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The car entered production on Wednesday 3rd December 2003 and was completed eight days later on the 11th December. Transported to Ferrari UK by truck and in turn to the Ferrari agent Graypaul where it was first registered 8 *** on the 1st March 2004 to 44-year-old company director, Mr Ivor J of Derbyshire. In addition to the list price of £114,650 inc delivery charges, first registration fee and road tax, the car was factory optioned with, electrically operated seats (ELEC)£1,245.50, red brake callipers (CALR) £434.75 front “Challenge style” grilles (GRD2) £317.25and enamel Scuderia wing shields (LOGO)£740.25
The second(?) owner would seem to have been Mr Troy A of Lincolnshire
Purchased by the third(?) and penultimate owner, Mr William S of Northern Ireland in June 2011 who applied his registration number F1 ***. The last owner Mr James H, a friend of Mr S, bought the car on the 15th May 2017.
The car is complete as new with factory original service book, hand books, wallet and tools.
The 360 Spider is Ferrari’s 20th road-going convertible and is a record breaker in two quite different ways. It was also the best spider ever built at Maranello pre-2000 in terms of its technical content, styling and performance.
FERRARI’S 20TH ROAD-GOING CONVERTIBLE
In fact, this was the most technologically advanced spider in the world at the time of its launch thanks to the exclusive transfer of features derived directly from Ferrari’s experiences on the Formula 1 track.
Despite its 400-hp V8 engine’s mid-position (five valves per cylinder), the Ferrari technicians still managed to design a hood that folded away automatically inside the engine bay and guaranteed its superb purity of line. This was further underscored by two fairings in the bodywork to the rear of the seats which evoke memories of Ferrari’s classic sports cars and the roll-bars that guaranteed a safe ride for driver and passenger.
The work done on the chassis focused on delivering maximum static and dynamic rigidity. The sills were reinforced too, the front part of the floor pan was stiffened, and the windshield structure redesigned. The rear bulkhead too was stiffened to dampen engine noise. The 360 Spider’s structural prowess and dynamic response set a whole new chassis-bodywork benchmark for drop-top cars, in fact. The 360 Spider’s lucky occupants were enclosed in a very strong protective crash cage completed by two tubular steel roll bars which were an actually part of the drop-top system. Together with the strengthened windscreen frame, these guaranteed significant protection in case of a roll-over. The 360 Spider had the same suspension as the coupé (double wishbone suspension front and rear) with the same antidive and antisquat geometries. Rolling and pitching were reduced to an absolute minimum and the 360 Spider proved extraordinarily precise entering corners.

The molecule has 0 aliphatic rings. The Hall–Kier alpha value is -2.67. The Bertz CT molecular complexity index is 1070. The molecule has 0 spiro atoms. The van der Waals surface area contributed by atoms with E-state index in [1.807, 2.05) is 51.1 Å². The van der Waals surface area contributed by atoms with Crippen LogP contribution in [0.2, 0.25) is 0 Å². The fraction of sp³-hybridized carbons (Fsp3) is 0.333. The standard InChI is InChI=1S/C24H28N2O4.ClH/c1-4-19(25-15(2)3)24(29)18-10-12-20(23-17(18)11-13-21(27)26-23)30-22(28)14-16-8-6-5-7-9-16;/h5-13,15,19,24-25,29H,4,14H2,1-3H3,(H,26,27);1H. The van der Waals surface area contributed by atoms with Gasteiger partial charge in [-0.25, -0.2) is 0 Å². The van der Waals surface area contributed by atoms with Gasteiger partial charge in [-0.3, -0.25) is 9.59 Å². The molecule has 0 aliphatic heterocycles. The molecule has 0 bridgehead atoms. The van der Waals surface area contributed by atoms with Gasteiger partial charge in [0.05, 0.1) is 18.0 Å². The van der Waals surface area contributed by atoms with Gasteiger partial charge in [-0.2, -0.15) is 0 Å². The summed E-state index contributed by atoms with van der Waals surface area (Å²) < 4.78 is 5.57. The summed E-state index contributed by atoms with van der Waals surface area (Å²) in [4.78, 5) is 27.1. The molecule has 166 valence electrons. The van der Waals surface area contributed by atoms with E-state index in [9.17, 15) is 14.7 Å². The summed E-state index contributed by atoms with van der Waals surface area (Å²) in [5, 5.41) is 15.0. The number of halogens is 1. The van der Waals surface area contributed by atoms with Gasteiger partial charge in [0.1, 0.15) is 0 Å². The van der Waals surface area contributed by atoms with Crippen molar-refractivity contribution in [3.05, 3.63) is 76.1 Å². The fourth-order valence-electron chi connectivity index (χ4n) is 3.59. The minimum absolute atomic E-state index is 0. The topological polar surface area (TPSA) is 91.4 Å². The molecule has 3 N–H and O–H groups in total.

The 360 Spider’s running gear was exactly the same as the berlinetta’s: a mid-rear 3586 cc V8 that punched out 400 hp at 8,500 rpm with a longitudinal gearbox in unit with the differential. The result was that both on the track and on the road the 360 Spider delivered almost identical speeds to the Modena. When the top was up or down, it could exceed 290 km/h, in fact. It was barely 60 kg heavier than its berlinetta counterpart but had the same boot space and cabin space.
Retaining the aerodynamic efficiency of the berlinetta was just one of engineers’ goals with the 360 Spider. This was achieved by using twin radiators and an undertray to channel air beneath the car to extractors under its tail. Long hours spent in the wind tunnel also meant that even though it didn’t have a spoiler or wings, it still delivered downforce of over 170 Kg at maximum speed, just 10 less than the berlinetta. This downforce figure was achieved by adding a Formula 1-derived nolder on the leading edge of the tail. The Cd went the berlinetta’s 0.33 to 0.36 in the Spider, well within normal range for a drop-top car.
Taken from Ferrari’s own website.
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